Nearly all meat in America is contaminated with such man-made carcinogens as dioxins, a family of chemicals related to Agent Orange, and DDT, the notorious chemical that was banned domestically over 25 yeras ago but that remains in the ground (and will remain there, unfortunately, for thousands of years to come) and therefore in the crops fed to animals. Crops grown for cattle feed are permitted, and almost always do, contain far higher levels of pesticides than crops grown for human consumption. About 80% of pesticides used in America are targeted on 4 specific crops – corn, soybeans, cotton and wheat – that are the major constituents of livestock feed. Since animals store pesticides and other toxic substances in their fat, they get their most concentrated doses of these carcinogens when they eat other animals. And we in turn get even more concentrated doses of carcinogens when we eat them.

Many people concerned about the health risks of a meat-based diet have adopted the half-measure of cutting down on red meat and eating more chicken and fish… Unfortunately for them, chicken and fish are not plants, and they are not health foods. It is not even clear that they are lesser evils than read meat… Substituting chicken and fish for red meat will not help you avoid any of the health risks associated with the meat of mammals. It will not save you from heart disease, strokes, diabetes, cancer, high blood pressure, or osteoporosis. Chicken and fish will in fact contribute to the danger of developing those conditions… A 3.5 oz serving of beef contains 85 mg of cholesterol. The same size serving of chicken (white meat, skinned) also has 85 mg of cholesterol. With equivalent servings of pork, trout, and turkey, you can clog your arteries with 90, 73 and 82 mg of cholesterol, respectively.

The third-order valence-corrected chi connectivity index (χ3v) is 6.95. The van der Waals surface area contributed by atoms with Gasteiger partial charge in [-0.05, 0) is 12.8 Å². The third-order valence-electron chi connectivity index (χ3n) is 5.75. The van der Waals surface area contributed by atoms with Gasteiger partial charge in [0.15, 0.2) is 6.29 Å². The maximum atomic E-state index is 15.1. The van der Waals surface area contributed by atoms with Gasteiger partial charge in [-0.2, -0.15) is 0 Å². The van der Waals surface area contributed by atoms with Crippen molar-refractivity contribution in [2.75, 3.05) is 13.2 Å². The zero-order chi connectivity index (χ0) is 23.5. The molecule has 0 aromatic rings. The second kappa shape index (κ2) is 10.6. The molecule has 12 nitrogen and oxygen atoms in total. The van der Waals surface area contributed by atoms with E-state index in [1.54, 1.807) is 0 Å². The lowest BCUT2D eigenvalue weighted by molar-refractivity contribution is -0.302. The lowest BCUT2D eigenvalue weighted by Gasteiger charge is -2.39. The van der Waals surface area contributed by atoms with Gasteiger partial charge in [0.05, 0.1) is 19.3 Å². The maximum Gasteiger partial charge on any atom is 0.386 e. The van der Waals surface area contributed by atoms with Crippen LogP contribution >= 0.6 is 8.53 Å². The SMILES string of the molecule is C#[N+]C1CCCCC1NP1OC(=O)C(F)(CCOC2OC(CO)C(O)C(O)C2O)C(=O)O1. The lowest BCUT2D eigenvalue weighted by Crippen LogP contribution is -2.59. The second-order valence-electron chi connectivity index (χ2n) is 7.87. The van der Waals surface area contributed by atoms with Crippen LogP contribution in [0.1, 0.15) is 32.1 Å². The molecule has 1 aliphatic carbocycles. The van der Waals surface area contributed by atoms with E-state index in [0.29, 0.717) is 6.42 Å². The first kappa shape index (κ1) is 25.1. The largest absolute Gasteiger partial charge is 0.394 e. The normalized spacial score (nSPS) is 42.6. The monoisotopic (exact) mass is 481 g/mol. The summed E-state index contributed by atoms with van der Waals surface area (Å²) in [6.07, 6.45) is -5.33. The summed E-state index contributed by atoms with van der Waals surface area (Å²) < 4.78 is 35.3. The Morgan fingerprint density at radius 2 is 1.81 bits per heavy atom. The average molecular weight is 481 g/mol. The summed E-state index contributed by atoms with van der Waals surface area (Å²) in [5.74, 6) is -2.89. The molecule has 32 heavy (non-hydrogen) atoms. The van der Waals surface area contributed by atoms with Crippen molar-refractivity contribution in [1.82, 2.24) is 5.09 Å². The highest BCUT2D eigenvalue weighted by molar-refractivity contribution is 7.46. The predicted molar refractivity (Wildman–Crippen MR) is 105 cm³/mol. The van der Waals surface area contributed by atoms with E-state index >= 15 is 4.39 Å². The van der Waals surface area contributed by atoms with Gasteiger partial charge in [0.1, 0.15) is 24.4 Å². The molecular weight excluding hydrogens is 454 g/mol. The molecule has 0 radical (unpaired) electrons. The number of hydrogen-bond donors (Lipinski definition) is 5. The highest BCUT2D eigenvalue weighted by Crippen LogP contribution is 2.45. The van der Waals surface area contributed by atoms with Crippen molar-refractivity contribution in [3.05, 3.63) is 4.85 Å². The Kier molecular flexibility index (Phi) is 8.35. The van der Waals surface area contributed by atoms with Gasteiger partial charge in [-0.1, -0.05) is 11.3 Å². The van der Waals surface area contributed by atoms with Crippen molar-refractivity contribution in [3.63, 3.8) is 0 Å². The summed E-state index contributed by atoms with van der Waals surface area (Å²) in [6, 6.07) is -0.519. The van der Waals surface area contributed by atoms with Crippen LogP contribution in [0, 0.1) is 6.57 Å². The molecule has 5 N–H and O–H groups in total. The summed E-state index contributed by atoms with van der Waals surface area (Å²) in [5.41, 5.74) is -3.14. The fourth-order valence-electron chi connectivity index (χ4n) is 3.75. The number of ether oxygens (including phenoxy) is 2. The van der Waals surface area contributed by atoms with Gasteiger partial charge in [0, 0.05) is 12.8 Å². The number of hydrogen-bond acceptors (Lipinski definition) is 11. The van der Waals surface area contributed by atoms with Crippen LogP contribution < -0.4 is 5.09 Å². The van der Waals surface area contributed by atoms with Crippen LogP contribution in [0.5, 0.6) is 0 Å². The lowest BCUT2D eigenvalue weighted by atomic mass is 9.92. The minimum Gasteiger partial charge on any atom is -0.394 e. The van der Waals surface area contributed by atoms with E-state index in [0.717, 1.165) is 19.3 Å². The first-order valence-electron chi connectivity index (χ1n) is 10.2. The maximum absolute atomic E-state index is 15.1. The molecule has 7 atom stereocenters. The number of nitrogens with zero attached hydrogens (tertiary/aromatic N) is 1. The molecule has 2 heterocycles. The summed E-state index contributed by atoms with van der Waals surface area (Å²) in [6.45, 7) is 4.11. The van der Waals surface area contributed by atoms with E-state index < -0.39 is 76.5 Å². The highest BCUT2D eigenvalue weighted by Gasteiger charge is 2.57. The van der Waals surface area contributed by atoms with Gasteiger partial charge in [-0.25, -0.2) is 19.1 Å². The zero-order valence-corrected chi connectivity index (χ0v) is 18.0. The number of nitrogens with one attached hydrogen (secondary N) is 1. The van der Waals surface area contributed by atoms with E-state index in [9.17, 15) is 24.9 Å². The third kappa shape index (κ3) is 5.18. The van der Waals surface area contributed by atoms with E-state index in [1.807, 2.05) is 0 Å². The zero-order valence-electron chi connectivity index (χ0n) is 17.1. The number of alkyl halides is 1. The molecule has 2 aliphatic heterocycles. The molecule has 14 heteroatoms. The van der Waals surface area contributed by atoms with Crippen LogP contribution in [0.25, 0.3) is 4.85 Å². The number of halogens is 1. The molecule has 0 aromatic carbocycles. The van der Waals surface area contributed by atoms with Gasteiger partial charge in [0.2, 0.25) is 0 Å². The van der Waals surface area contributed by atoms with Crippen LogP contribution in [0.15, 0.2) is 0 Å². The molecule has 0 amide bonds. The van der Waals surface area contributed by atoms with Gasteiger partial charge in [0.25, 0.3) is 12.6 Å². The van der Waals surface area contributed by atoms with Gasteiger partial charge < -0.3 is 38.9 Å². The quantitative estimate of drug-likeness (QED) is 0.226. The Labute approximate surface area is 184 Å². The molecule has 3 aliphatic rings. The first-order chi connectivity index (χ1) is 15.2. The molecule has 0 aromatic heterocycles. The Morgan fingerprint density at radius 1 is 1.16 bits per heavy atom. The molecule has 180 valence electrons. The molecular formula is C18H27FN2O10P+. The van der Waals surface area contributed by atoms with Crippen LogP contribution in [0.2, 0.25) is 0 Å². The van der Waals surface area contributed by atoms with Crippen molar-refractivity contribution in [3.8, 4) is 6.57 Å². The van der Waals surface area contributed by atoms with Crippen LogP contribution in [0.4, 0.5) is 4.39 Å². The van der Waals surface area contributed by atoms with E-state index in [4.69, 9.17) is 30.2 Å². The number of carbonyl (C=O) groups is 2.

What fish does have that those other foods don’t are high cholesterol content and a wide assortment of such chemical toxins as mercury, lead, pesticides and PCBs. The municipal wastes and agricultural chemicals that we flush into our waters become absorbed in the tissues of fish and shellfish and thus into most of the items on the menu at your favourite seafood restaurant. The Consumer Reports study found PCBs in 43% of salmon and 25% of swordfish. Catfish had significant levels of DDT, clams had high levels of lead, and 90% of swordfish contained mercury. The study concluded that for “pregnant women or women who expect to become pregnant, there’s little choice by to avoid many popular types of fish. Salmon, swordfish, and lake whitefish may well contain polycholorinated biphenyls… which can accumulated in the body to the point where they pose a risk to the developing fetus.”

Just as the tobacco industry survives by keeping millions of people addicted to its murderous product, which it until recently claimed was harmless, so the meat and dairy industries thrive by keeping the general population too confused or misinformed to change their destructive eating habits.

In Silent Spring by Rachel Carson: “This pollution is for the most part irrecoverable; the chain of evil it initiates not only in the world that must support life but in living tissues is for the most part irreversible.”

When the dairy farmers were confronted with the fact that rBGH was overstraining and destroying their cow herds, an ingenious solution was found: create super cows. Feed them a diet rich in protein from animal sources – such as ground-up dead cows.

A study at Ohio State University comparing various types of meat with various types of plant